Department of History,
after two federal justice ministers – Davie Fulton and Guy Favreau – the formula aimed at patriating the Canadian constitution and at devising a new amending formula.
The process leading to the adoption of the Statute of Westminster had made Canada
an independent country and raised, for the first time, the question of the modification
of the Canadian Constitution. It should be noted that there had not been any provision
included in the Constitution Act of 1867 to amend any of its federal parts.
It was accepted that only the Parliament of Great Britain could alter in a significant
manner the Constitution, as Canada was still a colony of Britain and a colony,
in the British system, does not control its constitution. But if Canada was an
independent country after the Statute of Westminster, who would have the power
to modify the Canadian Constitution? Discussions occurred and formulas were proposed
in 1927, 1935 and 1950 at federal-provincial conferences. For the most part, the
formulas proposed were in the nature of a qualified majority rule.
might be acceptable in a homogenous country but they were all rejected mostly because
of the opposition of Quebec that feared that the majority of the English provinces
might impose upon Quebec a system which might be injurious to the integrity of
its culture, its system of laws and its autonomy. The Fulton-Favreau formula took
these fears into account and subjected all important constitutional changes affecting
the provinces to the rule of unanimous consent. Hence, Quebec (and all other provinces)
would obtain a veto on all major constitutional changes. Presumably, this would
have safeguarded Quebecs interest.
this proposal, in so far as Quebec was concerned, turned out to be anachronistic.
Quebec had refused the amending formulas proposed in the past because it feared
constitutional changes. In the context of a static society, bent on mere survival,
that was understandable. But Quebec was engaged in the early 1960's in the process
of the Quiet Revolution; constitutionally, this had two main effects: French Canadians
defined themselves more and more as a distinct collectivity centered in Quebec
and discovered that the state could become the motor of socio-economic progress.
Quebecers did not fear change anymore; they welcomed it. The result of this process
was that the Québécois not only rejected the status quo but desired the enlargement
of their self-government, either in the form of more powers for their provincial
government or in the form of independence (this period sees the rise of various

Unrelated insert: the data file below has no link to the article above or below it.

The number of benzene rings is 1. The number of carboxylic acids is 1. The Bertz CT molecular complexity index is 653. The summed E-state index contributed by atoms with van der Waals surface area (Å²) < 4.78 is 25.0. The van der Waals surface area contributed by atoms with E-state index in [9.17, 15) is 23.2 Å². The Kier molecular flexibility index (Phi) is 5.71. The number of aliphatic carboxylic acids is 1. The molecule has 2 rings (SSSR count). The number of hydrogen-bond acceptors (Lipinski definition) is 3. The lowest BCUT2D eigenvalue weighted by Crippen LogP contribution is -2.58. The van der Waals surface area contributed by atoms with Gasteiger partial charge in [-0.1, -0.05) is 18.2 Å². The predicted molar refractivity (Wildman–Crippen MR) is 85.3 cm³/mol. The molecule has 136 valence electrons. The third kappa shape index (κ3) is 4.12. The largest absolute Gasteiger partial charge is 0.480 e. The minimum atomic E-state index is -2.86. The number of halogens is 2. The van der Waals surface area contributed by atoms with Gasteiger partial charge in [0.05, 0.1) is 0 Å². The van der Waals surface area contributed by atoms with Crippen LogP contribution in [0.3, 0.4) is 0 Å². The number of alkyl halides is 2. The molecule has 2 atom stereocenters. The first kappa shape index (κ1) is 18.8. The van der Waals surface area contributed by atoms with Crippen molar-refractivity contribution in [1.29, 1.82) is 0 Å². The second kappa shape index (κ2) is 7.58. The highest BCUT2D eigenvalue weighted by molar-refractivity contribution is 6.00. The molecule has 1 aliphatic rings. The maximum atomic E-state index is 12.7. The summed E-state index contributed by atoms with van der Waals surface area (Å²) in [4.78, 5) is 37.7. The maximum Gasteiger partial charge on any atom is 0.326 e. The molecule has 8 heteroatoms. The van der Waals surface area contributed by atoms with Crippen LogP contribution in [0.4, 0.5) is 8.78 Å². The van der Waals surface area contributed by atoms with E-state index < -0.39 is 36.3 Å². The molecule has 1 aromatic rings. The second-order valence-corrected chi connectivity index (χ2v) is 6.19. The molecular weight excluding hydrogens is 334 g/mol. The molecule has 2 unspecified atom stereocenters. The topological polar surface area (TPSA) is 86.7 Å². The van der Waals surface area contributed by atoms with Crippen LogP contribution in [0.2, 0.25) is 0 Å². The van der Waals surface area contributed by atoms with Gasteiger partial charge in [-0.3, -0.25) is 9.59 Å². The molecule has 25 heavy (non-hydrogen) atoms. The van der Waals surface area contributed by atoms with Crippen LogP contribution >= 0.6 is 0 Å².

separatist groups in Quebec). Thus, to those Québécois who remained federalists,
the Fulton-Favreau formula had two major defects:
- it did not provide for those increased
powers that the government of Jean Lesage desired to develop the French Canadian nation (taxation, social security, immigration etc.);
would have subjected all future propositions of Quebec to amend the constitution
in the direction of a larger autonomy for Quebec to the assent of 2/3 of the predominantly anglophone
provinces. It was argued that English Canada would have controlled the future
development of French Canada.
Under these conditions, the Fulton-Favreau formula which had been accepted by
all the Anglophone provinces was rejected by Quebec and, consequently, shelved.
of the Fulton-Favreau formula:
Parliament of Canada could repeal or amend any provision of the Constitution of
Canada subject to some restrictions. The restrictions were:
power of the legislature of a province.
rights and privileges of the government of a province.
assets or property of a province.
use of English or French.
- For all of these provisions, the federal
government would also require the unanimous consent of the provinces. If a provision
affected only one or more provinces, but not all, the Parliament of Canada would
require the consent of the provinces involved.
changes in other provisions of the Constitution, the consent of 2/3 of the Legislatures
of the provinces representing at least 50% of the population of the provinces
would be required.
Parliament of Canada could amend its own Constitution save for some exceptions
(functions of the Queen and of the Governor-General, yearly session of Parliament,
duration of the House of Commons, provincial Senate representation, qualifications
of Senators, proportionate representation in the House of Commons, the use of
English and French.).
could amend their own constitutions (same as s. 92-1 of the BNA Act)
- The documents contained in the Canadian
Constitution were listed.
13 permitted intergovernmental delegation of power for certain limited fields
of jurisdiction subject to approval by the governments involved.
© 1998 Claude Bélanger, Marianopolis College